Buildings are the third educator of our children after the parents and the teachers, is a much-cited thesis. Many schools in Germany are outdated and in need of renovation. What are the special requirements of an architecture for pedagogical purposes? The architect`s office gernot schulz : architektur has made a highly regarded contribution to this question with the “BAN” – Bildungslandschaft Altstadt Nord, the educational landscape in the northern part of the old town in Cologne. Professional architectural tours also allow the interested public to visit the school – but only outside the normal timetable.
It started quite simply, an aging school in Klingelpützpark was to be refurbished. There were three other schools in the immediate vicinity, as well as a day-care centre and two youth facilities. The idea was to develop the schools in a network in order to exploit synergies. The Montag Foundations from Bonn have been supporting the process since 2006.
Learning in a pentagon
When the competition took place in 2013, after many workshop discussions with the participating institutions, the city and the neighbourhood, the specification for the spatial program were already very detailed. Gernot Schulz and his office created a cluster of irregular pentagons with grey clinker facades and square wooden windows in two sizes.
The concept of the educational landscape – the school as an addition of learning places – was directly depicted in the floor plan. The schools in the network will largely replace frontal teaching in classes with active and independent learning in clusters. In the concept phase, thinking was done in cells; the word corridor was to be avoided.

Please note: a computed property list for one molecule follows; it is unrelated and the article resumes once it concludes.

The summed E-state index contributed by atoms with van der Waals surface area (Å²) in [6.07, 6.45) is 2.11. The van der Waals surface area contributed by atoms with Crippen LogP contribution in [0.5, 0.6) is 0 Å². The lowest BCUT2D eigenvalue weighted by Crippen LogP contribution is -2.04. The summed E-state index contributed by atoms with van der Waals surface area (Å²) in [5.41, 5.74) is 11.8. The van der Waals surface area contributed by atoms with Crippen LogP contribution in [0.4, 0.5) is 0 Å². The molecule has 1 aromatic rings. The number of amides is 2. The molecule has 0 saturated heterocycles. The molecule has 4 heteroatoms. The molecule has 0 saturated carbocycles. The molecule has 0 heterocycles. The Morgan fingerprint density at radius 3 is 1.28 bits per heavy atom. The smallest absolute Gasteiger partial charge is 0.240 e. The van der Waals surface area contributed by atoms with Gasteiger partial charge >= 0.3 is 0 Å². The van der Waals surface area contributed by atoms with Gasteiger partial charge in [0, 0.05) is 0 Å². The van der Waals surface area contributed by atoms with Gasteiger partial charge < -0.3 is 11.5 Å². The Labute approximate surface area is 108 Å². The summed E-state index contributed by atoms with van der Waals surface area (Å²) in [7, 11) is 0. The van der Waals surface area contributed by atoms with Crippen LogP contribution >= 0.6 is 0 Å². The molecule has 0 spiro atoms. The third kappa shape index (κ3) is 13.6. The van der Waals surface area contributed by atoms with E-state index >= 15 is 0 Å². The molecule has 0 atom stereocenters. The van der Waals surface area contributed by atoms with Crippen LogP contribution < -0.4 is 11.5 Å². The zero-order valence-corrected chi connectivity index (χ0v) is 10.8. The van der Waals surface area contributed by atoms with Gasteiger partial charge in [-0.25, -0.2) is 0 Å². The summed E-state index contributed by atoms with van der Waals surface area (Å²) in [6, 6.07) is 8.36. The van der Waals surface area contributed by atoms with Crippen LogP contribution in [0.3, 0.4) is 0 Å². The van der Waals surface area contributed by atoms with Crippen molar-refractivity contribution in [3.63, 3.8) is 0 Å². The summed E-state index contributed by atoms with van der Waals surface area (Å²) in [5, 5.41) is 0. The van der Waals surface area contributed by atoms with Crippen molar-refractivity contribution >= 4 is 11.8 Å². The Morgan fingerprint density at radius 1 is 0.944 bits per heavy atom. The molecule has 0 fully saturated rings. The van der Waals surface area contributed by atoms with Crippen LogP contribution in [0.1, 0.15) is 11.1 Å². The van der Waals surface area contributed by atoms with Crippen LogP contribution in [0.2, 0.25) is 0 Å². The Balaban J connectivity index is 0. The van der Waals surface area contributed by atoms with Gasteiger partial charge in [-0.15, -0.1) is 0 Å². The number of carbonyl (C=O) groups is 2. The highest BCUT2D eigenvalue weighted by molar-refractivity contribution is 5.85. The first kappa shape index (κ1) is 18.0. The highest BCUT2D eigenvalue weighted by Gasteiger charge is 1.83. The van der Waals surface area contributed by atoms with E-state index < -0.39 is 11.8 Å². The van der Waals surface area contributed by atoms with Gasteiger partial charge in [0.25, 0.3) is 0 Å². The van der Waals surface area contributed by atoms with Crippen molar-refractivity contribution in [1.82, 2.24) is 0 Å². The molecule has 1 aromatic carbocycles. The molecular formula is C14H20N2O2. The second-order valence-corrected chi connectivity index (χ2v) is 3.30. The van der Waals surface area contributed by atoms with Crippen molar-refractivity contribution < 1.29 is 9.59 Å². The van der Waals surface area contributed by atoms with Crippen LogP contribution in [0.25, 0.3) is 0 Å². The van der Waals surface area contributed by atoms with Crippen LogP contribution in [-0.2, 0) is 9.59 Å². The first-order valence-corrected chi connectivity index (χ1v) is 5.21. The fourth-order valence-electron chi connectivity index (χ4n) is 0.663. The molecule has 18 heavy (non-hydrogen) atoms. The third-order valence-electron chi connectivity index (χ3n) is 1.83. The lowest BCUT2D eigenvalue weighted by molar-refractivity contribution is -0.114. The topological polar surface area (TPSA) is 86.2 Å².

The school village in the park – Pedagogical Architecture
Like in a village, the community house, that is the study house with a library, forms the centre. The canteen is at the other end of the park. In addition to these joint facilities, rooms in the individual schools are also shared, such as auditoriums of various sizes. The space requirements thus determined for the BAN turned out to be smaller than those of comparable standard schools.
Between the one- to four-storey buildings is an open space of alleys and widenings that links the school buildings to each other and to the park. The older pupils use this urban space as a playground. On the other hand, the school’s own table tennis tables are also intensively populated by park visitors, and the school kiosk offers coffee to go and candys for everyone. The BAN sees itself as an integral part of the urban landscape and wants to become a place of learning for the whole neighbourhood as well.
This municipal research project has set new standards in school construction; a tour with architektouren.koeln opens the doors for visitors.